Create software user assistance from system specifications

Posted 21 January 2011 by

User assistance needs to match software as it was built, not how it was envisioned. It takes time to create user assistance. A company wants to see a return on investment as soon as the software is complete.

Ay, there’s the rub. (—Hamlet)

This means the first draft of user assistance for a product’s initial release should exist by alpha testing. It must exist by beta testing. This is a good thing, as all user assistance needs to undergo quality assurance as much as the software.

This requires the writer to be “in the loop” with system design documentation and change orders.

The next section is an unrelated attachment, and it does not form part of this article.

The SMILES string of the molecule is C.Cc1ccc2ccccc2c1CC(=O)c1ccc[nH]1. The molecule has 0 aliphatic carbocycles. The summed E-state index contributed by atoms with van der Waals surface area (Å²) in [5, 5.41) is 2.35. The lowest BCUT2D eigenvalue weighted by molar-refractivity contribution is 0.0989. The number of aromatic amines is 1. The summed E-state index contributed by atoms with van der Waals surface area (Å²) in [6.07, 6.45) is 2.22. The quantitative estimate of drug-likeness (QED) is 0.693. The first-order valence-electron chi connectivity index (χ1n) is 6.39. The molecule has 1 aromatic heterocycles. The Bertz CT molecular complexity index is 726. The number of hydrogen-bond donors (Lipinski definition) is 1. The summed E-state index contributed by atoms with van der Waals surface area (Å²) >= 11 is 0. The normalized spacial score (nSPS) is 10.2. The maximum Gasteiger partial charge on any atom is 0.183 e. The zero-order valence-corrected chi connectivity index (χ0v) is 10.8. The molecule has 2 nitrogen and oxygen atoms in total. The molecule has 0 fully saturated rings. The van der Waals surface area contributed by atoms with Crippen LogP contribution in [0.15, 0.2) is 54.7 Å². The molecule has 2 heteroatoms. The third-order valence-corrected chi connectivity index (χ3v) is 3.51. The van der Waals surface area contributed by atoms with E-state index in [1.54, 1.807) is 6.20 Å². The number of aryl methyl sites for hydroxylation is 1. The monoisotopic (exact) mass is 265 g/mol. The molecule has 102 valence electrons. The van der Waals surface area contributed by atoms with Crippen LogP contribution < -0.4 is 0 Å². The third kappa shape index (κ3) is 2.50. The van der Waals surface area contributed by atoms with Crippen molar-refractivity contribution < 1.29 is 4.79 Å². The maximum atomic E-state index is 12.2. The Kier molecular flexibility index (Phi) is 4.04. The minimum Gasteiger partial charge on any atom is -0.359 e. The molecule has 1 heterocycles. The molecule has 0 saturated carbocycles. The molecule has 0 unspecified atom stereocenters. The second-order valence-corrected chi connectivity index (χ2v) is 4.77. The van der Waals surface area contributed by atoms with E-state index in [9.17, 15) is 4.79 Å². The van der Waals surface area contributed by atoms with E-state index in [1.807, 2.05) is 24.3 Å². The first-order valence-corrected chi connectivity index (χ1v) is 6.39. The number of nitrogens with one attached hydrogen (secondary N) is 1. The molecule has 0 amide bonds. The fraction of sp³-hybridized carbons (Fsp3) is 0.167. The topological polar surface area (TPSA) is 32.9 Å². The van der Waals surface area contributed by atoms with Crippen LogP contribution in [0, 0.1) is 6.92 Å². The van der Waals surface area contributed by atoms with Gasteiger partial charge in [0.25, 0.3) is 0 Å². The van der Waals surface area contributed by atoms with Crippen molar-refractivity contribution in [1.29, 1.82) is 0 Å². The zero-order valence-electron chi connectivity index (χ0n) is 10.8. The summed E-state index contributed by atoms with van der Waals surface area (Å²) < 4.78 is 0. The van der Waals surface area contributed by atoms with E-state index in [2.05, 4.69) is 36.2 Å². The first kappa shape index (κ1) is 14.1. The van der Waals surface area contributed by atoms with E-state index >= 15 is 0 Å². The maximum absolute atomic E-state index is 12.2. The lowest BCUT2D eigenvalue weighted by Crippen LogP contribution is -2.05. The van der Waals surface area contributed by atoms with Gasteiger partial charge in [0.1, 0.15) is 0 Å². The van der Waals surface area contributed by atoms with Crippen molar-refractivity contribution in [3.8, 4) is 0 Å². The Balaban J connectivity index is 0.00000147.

Iron Mountain SecureSync

SecureSync from Iron Mountain

SecureSync from Iron Mountain

From about 2001 to 2004, I was involved in creating the first release of user assistance for SecureSync® from Iron Mountain®. Customers use this online product to manage their off-site electronic media storage account. They can keep a record of what media is stored, request the return of media, store their disaster recovery plan, add and remove people on the account, and declare a disaster recovery emergency. The user assistance was web-based, created using RoboHelp®.

User assistance content

The user assistance in the system help provided three basic types of information:

  • Background and general information. Define the product and its uses.
  • Task information. Instruct how to perform specific tasks.
  • Glossary, screen, and control information. Along with definitions, this information gave the required formats for screen controls and data files entered into the system.